Colorado law – Does an ex-spouse get the life insurance?
Colorado statutes say a divorce or annulment revokes beneficiary designations to the former spouse. The life insurance policy is treated as if the former spouse died before the spouse whose life was insured. COLO. REV. STAT. section 15-11-804. This Colorado rule has exceptions.
The two spouses may agree that the former spouse will continue to be the life insurance beneficiary by a contract relating to the division of the marital estate made between the divorced individuals before or after the marriage. (Pre-nuptial agreement or post-nup). Upon divorce, the court may also order that a former spouse continue to be the beneficiary of the insurance policy. We recently had a case where the spouses got divorced, the husband told other people he intended to keep the former spouse insured, but there was no contract or court order protecting the former spouse. The former spouse lost the life insurance proceeds to surviving family of the husband. If the former husband had a will which showed he intended to continue the insurance for his ex-wife’s benefit, the former spouse might have won.
If the insurance is subject to the ERISA law, the beneficiary designation controls who receives benefits. ERISA supersedes state law, so Colorado’s statute revoking the rights of the ex-spouse does not apply to ERISA life insurance plans. The last named beneficiary will receive the life insurance regardless of whether the beneficiary is still married to the decedent. The Employee Retirement Income Security Act (ERISA) governs employees’ rights to benefits offered through their employers such as pension plans, disability insurance, life insurance, accidental death and dismemberment insurance, and other employer-sponsored benefits. ERISA does not apply to life insurance policies purchased outside of policies that your employer offers, or policies purchased by business owners for themselves, which do not cover employees.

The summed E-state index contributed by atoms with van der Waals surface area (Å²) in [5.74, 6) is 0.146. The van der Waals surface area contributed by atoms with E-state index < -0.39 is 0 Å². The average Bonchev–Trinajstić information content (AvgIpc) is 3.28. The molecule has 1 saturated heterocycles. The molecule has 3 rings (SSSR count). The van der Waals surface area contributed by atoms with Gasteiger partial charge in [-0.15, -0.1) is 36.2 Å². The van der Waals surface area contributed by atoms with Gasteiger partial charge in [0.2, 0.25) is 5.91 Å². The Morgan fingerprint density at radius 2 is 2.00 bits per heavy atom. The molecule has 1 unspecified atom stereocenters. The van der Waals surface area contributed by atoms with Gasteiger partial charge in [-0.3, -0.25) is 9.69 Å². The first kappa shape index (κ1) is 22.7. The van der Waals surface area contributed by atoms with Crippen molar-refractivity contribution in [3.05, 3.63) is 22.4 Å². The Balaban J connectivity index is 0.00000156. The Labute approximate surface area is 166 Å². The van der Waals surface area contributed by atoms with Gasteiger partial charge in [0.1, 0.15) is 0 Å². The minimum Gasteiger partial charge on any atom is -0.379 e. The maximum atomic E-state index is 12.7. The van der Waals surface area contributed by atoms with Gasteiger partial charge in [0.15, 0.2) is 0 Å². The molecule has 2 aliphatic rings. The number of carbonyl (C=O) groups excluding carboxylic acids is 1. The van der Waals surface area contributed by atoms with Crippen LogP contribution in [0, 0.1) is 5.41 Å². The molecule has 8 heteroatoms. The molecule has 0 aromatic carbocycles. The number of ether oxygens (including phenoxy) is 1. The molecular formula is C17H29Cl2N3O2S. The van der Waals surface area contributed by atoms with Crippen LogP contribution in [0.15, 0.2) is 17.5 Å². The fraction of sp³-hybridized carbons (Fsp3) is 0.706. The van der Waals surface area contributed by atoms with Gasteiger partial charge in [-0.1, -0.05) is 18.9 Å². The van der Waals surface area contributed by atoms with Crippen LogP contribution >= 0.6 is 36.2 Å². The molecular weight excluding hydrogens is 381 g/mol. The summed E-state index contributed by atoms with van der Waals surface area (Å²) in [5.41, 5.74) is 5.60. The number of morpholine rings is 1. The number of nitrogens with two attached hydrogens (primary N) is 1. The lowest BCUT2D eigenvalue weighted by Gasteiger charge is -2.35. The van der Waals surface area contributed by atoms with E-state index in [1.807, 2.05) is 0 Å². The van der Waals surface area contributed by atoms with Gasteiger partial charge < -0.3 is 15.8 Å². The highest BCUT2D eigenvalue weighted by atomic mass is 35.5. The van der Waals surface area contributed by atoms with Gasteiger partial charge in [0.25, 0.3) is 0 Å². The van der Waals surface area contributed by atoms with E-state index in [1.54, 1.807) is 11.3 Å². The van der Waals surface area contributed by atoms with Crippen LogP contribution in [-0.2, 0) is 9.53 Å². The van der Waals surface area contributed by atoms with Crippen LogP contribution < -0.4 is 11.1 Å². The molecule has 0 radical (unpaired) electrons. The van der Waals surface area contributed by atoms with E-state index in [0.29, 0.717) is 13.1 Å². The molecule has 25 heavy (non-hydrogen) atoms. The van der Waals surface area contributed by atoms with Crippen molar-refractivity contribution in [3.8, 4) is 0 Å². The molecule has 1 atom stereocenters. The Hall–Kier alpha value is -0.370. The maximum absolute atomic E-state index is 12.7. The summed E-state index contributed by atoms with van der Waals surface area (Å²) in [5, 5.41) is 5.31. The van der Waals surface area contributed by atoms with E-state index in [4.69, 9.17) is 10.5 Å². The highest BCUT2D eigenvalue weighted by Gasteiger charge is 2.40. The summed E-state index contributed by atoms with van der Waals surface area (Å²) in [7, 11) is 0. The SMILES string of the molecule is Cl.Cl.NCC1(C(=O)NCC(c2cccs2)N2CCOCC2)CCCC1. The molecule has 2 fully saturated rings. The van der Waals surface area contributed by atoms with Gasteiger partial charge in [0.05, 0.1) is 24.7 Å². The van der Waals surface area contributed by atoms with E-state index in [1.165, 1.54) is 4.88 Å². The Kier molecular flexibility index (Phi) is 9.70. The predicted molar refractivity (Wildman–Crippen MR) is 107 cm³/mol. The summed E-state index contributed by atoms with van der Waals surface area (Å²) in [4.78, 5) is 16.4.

A recent Colorado Court of Appeals decision reaffirmed that ERISA, and not Colorado law, governs who gets life insurance after the insured dies. Ragan v. Ragan, 2021.
Heirs who discover that the dead spouse did not remove his former spouse as primary beneficiary should immediately give written notice to the insurance company that there was a divorce, because the insurance company is not liable for making a payment before it is informed the couple were divorced. The written notice must indicate the name of the decedent, the name of the person asserting an interest in the insurance, and a statement that a divorce, annulment, or remarriage of the decedent and the designated beneficiary occurred. The written notice must be mailed to the payor’s main office by registered or certified mail, or served upon the payor or other third party in the same manner as a summons in a civil action.
Divorce also voids a nomination in a governing document such as a will or trust of the divorced individual’s former spouse to serve in any fiduciary or representative capacity, including as personal representative, executor, trustee, conservator, agent, or guardian.